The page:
Living with JIA - 18 months on
It was 18 months ago that we heard the shocking news that Miss T had juvenile arthritis. Although it caught us by surprise we've felt better prepared than most because of my own experience of childhood arthritis.
Still it has been largely unknown territory for us because when I was first diagnosed with arthritis a whopping 28 years ago when I was aged 10, I wasn't offered any of the treatment options that are available nowadays.
We've tried to view things positively throughout. We've told ourselves that although compared to a 'normal' child, she's had a pretty rough time, she is so fortunate that with the Methotrexate treatment she is on, she is largely able to lead a normal life despite the side-effects.
We had been so pleased with the progress she was making. Since the end of last year she has been doing around half an hour of physio excercises every evening at bedtime. For a child so young, I find it incredible how well she cooperates and knows she has to do them, never complaining.
The weekly injections are harder as she knows they're painful and so these days she cries and pleads with us not to. But we have to. In the early days she showed such bravery and would calmy await her injection each week but a year and a half on with no end in sight she's clearly fed up of having to go through that each week.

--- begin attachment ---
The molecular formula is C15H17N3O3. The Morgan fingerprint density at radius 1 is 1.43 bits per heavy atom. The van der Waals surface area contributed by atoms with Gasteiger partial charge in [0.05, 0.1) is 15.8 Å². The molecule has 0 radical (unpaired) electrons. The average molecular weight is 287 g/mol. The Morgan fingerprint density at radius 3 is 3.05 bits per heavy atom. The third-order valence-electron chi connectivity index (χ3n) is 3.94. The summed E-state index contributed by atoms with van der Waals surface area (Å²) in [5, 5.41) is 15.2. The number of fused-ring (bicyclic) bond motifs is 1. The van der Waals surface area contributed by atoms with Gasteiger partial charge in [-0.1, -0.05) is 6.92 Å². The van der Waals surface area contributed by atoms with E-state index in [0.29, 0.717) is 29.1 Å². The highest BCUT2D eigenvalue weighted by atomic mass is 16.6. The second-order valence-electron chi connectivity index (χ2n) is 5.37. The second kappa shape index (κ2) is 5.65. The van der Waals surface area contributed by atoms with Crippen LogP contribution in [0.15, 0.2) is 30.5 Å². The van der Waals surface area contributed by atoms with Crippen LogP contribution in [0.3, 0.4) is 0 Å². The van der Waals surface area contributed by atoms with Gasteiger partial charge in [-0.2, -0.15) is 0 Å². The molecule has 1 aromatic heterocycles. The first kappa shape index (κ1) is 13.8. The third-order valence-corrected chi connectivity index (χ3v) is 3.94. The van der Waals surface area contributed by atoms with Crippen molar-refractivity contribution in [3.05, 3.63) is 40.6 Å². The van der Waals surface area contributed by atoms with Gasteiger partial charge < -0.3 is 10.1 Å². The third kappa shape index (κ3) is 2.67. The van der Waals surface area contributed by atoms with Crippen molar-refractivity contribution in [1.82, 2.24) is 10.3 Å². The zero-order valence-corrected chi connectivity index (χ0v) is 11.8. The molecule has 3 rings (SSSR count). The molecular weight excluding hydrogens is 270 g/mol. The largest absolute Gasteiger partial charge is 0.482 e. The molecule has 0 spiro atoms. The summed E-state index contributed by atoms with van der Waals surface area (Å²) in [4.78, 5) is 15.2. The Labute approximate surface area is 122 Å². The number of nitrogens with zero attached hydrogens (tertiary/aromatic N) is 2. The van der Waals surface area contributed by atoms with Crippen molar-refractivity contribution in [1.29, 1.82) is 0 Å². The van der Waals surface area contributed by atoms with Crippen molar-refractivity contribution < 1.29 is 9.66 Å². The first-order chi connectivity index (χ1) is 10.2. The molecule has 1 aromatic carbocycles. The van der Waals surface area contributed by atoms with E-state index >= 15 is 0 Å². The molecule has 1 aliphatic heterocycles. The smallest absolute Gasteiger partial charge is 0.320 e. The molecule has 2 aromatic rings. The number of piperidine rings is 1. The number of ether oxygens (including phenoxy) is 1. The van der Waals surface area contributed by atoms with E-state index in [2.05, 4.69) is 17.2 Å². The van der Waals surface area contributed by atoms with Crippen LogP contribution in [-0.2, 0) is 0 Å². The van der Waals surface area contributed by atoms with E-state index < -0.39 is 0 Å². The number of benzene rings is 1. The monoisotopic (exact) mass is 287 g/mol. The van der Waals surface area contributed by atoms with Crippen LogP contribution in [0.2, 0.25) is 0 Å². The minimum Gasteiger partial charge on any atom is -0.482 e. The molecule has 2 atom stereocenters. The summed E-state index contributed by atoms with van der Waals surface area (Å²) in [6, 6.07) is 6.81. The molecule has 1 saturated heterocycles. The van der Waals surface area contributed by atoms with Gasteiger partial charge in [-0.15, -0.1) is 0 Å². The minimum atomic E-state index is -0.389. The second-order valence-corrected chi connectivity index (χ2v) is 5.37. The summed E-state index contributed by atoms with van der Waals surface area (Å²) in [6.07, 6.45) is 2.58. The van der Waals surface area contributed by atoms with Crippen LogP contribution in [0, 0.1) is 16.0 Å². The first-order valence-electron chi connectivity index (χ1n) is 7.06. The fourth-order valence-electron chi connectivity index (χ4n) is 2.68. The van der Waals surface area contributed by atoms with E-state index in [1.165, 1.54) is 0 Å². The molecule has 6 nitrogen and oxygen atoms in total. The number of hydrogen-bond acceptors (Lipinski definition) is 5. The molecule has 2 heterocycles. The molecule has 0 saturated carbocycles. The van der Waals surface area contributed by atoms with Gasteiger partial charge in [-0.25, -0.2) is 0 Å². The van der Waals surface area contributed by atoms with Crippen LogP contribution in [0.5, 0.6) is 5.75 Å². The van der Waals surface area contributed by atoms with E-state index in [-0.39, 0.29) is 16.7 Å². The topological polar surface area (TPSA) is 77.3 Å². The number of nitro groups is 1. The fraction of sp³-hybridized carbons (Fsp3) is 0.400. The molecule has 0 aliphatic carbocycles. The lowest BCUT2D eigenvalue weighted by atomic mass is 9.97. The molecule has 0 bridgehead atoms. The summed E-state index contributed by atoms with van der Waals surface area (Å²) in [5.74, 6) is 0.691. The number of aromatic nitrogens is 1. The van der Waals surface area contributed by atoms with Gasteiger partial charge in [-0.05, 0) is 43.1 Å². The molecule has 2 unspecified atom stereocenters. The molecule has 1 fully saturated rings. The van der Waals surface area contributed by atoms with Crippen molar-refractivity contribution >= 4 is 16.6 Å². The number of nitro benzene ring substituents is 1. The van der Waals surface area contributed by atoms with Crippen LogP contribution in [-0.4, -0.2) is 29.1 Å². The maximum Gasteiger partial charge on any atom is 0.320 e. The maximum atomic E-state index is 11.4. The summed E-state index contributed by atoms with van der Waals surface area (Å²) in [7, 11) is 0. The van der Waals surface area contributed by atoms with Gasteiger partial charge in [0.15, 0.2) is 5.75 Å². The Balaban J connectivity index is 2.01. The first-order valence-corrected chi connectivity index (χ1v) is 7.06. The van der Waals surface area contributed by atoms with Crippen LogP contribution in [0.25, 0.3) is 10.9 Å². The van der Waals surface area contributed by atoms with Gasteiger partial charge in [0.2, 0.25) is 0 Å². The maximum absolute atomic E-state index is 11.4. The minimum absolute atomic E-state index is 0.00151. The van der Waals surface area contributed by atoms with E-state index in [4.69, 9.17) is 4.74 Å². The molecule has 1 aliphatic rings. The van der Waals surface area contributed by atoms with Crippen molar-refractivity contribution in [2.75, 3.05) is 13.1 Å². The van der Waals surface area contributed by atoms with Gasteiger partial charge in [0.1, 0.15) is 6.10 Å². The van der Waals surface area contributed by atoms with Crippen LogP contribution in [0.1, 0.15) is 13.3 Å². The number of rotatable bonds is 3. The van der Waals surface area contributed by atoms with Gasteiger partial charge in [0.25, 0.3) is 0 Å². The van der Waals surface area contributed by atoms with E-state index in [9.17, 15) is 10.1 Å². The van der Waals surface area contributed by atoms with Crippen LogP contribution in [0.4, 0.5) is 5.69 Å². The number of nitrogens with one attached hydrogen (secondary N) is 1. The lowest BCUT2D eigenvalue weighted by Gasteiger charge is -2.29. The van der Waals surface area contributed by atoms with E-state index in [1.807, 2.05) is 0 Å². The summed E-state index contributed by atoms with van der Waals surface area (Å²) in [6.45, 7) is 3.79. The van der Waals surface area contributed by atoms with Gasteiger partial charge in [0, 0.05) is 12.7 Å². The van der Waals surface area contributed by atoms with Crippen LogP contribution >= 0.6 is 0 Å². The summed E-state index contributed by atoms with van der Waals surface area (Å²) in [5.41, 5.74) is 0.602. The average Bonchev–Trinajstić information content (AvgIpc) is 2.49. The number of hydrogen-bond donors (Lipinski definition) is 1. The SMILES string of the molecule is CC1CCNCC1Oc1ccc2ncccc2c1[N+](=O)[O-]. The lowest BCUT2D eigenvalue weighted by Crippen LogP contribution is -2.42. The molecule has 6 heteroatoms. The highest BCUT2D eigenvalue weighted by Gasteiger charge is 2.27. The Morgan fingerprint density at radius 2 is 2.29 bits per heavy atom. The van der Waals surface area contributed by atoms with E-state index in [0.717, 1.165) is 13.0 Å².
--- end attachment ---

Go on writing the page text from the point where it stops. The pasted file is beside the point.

The blood tests to monitor liver side effects are currently down to one every 8 weeks so that is good. But those 8 weeks seem to come round pretty quickly as we cover her hands and arms with EMLA cream and cling film and head to the hospital.
Her eye checks are currently down to every few months too as the methotrexate has kept the uveitis at bay. Anyone reading this whose child has been diagnosed with JIA, please please get them referred to get their eyes checked urgently for Uveitis. Miss T had initially gone onto the long routine appointment waiting list for this at our local hospital and it was only because her Great Ormond Street consultant told us how urgent it was that I phoned several times a day every day and got her seen urgently. Any longer and her sight could have been affected. Uveitis is one of the leading causes of blindness.
So 18 months on and things seemed to be going well. The methotrexate had got the pain under control. The physio exercises were strengthening her muscles. She'd managed to avoid Chicken pox (can cause complications for children on methotrexate).
When we saw her Great Ormond Street consultant a couple of weeks ago, we'd really hoped that there was an end in sight. But instead her left foot was showing signs of swelling again. Nowhere near as bad as the initial swelling I wrote about here, but swelling nonetheless.
So another MRI - this time it will be in London and under general anaesthetic rather than sedation. These are the times we have to be braver than her. I remember all the mixed emotions running through me for her last MRI and the last general she had for a steroid injection.
Again we have uncertainty. And no end in sight. But that seems to be the nature of arthritis in my experience. Unpredictable. Ongoing.
But I know my brave girl and I know she'll keep smiling.